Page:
The real financial means to an end here is that the value of a unit operational therapy dollar for the taxpayer is increasing at a much faster rate than the unit cost of operational functionality inflation for therapy businesses and so, continual biennial reductions are unsustainable for any therapy delivery model and Medicaid therapy client in Texas. Politically, the end game seems to be the realization of sub-Medicare equivalent rates and/or a massive reduction of Medicaid rolls both of which would lead to SCOTUS case litigations and social and physical health malaise among the poor that would propagate to the middle class via a more general access to therapy care problem. Texas legislators that supported this Rider state that therapists are paid more in Texas for Medicaid than other states. This seed was sowed by the TAMU study and more egregiously by the follow-up HHSC interpretive report on it. We have pointed out the fallacies of both in the past and nothing has changed since. So the premise used that therapists in Texas are being overpaid for Medicaid services is a false one if using all national data and equitable and harmonized billing methodologies from each state. It turned out to be a most convenient political tool to use in order to unilaterally reduce Medicaid therapy costs despite the fact that bill language excluded the mention of the study. Other rational used has stated that the number of therapists in Texas has grown in the past few years. This coupled with the fact that Medicaid therapy rates are still higher than other payer’s therapy rates implies that access to therapy care will not suffer. This is again, numbers being thrown out over a course of time, not being normalized to the current issues. Increased population produces increased providers and clients. Different regions in Texas experience different economic up and down swings, many lagging by the actions of other larger regions. If a therapy business has a certain portfolio of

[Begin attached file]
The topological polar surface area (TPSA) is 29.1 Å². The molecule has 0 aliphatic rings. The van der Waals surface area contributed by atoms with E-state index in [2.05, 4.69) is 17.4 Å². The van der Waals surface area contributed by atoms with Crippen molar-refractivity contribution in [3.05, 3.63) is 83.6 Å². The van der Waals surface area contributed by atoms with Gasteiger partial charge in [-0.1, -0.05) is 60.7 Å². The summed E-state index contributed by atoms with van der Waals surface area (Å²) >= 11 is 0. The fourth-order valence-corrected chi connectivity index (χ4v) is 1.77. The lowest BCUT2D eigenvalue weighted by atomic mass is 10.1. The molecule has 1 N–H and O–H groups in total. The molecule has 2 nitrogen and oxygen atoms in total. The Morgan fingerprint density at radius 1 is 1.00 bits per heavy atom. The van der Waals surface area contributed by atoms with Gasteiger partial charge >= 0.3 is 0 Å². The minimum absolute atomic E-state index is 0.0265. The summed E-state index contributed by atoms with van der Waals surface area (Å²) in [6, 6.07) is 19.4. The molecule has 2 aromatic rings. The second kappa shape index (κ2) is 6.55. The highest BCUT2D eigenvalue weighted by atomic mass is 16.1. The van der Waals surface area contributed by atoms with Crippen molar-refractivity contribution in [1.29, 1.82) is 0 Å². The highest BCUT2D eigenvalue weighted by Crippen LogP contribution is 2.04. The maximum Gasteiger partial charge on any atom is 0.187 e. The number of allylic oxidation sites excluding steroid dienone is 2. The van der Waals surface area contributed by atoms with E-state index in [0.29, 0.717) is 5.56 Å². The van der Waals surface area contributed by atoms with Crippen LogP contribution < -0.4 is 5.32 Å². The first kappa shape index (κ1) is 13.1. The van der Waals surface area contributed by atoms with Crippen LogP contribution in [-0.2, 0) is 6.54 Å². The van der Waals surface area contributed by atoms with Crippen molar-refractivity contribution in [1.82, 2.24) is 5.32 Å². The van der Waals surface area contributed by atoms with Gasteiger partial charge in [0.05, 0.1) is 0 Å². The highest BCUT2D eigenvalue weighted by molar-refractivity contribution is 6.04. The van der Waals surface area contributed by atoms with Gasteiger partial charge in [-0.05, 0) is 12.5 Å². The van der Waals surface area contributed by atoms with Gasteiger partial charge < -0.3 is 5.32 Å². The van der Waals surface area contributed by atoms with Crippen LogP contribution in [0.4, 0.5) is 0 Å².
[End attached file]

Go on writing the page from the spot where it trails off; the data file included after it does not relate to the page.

Other rational used has stated that the number of therapists in Texas has grown in the past few years. This coupled with the fact that Medicaid therapy rates are still higher than other payer’s therapy rates implies that access to therapy care will not suffer. This is again, numbers being thrown out over a course of time, not being normalized to the current population needs. Increased population produces increased providers and clients. Different regions in Texas experience different economic up and down swings, many lagging by the actions of other larger regions, and the national and world economies. If a therapy business has a certain portfolio of payors which is diversified (of which they should if they expect to survive in this current economic climate), then the reduction of revenues from just one payor will shift their healthy or even surviving GPMs appreciably downwards. This downward shift of even a few tenths of a percentage in GPM is the difference between surviving, breaking even or folding.